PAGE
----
Most arguments against the LMS, and even studies about their effectiveness, are basically flawed because of this. They look at how classes are used in an LMS, and then based on what they see happening in that class they usually deem the LMS as useless. When I look at the classes they study, I usually just see bad examples of Instructional Design more that a tool that is lacking anything.

Also, I think the use of terms like “Learning Management System” and “Virtual Learning Environment” are misleading. The correct term should be “Course Management System.” These programs should really only be used for administrative purposes – class roles, grades, content repository (all classes need some content – even though it should be kept to a minimum), etc. Also, tools need to be provided for student safety when sensitive topics are discussed. Some topics should be discussed in a closed corner rather than out on the world wide web in some cases.

To say a program manages learning or is a learning environment will give the impression that it is a closed place where learning is imprisoned. It doesn’t have to be that way. Use the LMS program as an adminstrative hub for your class – and then insert a link to something else and get the students out there learning.

Of course, none of this is to say that LMS programs can’t add social tools to their programming. It’s all tools – so the factor that matters is what the instructor does with them… not the tool itself.

I guess that is my big point: stop focusing on tools so much! They are only tools – use them how ever you want!

This is also not to say that I love everything about CMS progrmas. When you really look at it…. there is really no reason why the CMS should cost as much as it does in some cases. And don’t get me started on lawsuits.

Matt Crosslin
Matt is currently the Learning Innovation Coordinator with the UT Arlington LINK Research Lab. His research focuses on Learning Theory, Innovation, and learner empowerment. Matt holds a Ph.D. in Learning Technologies from the University of North Texas, a Master of Education in Educational Technology from UT Brownsville, and a Bachelors of Science in Education from Baylor University. His research interests include instructional design, learning pathways, sociocultural theory, heutagogy, virtual reality, and open networked learning. He has a background in instructional design and teaching at both the secondary and university levels and has been an active blogger and conference presenter. He also enjoys networking and collaborative efforts involving faculty, students, administration, and anyone involved in the education process.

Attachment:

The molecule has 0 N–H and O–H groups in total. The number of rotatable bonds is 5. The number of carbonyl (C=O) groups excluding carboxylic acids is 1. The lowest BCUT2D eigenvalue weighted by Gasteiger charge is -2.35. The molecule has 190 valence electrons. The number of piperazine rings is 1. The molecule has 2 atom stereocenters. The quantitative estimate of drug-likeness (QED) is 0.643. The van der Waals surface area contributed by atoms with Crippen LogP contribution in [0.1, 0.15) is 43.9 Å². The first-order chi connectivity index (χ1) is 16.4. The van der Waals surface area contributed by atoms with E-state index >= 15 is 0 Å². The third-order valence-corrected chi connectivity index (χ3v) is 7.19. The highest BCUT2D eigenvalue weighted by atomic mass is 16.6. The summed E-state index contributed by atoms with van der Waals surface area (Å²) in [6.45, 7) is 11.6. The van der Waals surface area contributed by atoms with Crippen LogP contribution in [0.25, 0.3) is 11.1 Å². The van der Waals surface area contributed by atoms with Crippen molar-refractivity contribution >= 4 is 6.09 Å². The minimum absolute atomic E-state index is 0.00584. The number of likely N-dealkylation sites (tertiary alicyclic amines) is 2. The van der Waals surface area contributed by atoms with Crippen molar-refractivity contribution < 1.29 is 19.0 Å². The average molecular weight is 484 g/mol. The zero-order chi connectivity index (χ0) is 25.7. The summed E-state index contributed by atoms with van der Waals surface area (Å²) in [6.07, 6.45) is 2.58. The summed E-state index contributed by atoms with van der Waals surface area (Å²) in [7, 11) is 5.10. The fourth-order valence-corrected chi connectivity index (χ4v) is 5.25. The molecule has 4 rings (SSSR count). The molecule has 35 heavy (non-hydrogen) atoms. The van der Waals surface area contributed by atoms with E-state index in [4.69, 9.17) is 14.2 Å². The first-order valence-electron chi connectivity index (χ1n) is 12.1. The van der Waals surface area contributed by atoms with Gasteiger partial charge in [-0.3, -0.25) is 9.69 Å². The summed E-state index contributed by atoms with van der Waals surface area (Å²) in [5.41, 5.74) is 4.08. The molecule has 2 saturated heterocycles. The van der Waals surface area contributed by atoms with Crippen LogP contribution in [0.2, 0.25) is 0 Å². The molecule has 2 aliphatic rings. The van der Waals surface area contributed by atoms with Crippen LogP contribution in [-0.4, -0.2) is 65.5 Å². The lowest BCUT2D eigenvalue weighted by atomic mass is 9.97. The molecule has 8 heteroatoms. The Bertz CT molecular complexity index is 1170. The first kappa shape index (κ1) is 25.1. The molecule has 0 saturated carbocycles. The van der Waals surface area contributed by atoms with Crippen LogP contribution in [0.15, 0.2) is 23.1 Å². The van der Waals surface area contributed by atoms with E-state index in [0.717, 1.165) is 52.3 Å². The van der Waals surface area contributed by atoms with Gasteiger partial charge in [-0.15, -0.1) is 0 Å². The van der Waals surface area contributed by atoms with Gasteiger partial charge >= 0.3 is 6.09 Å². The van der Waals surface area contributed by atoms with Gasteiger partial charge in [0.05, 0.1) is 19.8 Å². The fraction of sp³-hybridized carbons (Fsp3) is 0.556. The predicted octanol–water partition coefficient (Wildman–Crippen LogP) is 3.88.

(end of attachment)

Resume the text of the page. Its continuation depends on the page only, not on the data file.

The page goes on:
New iPods are here!

For those of you who couldn’t fit your entire music library on the paltry 80 gigabyte iPod now you have the option to purchase the 160 gigabyte version. The iPhone has come down in price by $200 and now you can get your iPod with the iPhone’s snazzy interface, but it only has a 16 GB drive (huh?). The Nano now has video  …I could write about this stuff all day, but here is a link to the site instead: http://www.apple.com/itunes/

Darren Crone
Darren is a sarcastic, odd, bald man with a very dry sense of humor. He originally hails from Albany, N.Y., but claims Charleston, S.C. as his hometown.He joined the Air Force soon after graduating high school. This decision was made because a) working as a busboy wasn’t quite cutting it, and b) he had zero desire to ever attend college. While in the Air Force, he traveled the world as a Combat Cameraman, documenting both natural and man made disasters in places such as Thailand, Namibia, Armenia, Germany, Panama, Italy, Croatia, Japan, Singapore, and probably more than a few places that have changed names since you began reading this bio. There are many stories about his travels locked away in a vault somewhere and it is said that Samuel Adams holds the key.

While in the Air Force, he was given the opportunity to attend a year-long Video Journalism program at Syracuse University. Much to his amazement, he found that higher education didn’t suck at all. Having been bitten by the education bug, he completed his BS and MA in education and training from Southern Illinois University and Webster University respectively. He then completed his doctorate in instructional technology and distance education form Nova Southeastern University.

Darren currently works as an Instructional Designer at The University of Texas at Dallas and enjoys spending time with his wife, children, dogs and fish. His hobbies include weight training, watching the Texas Rangers (yes, really), and trying to appear smarter than he really is.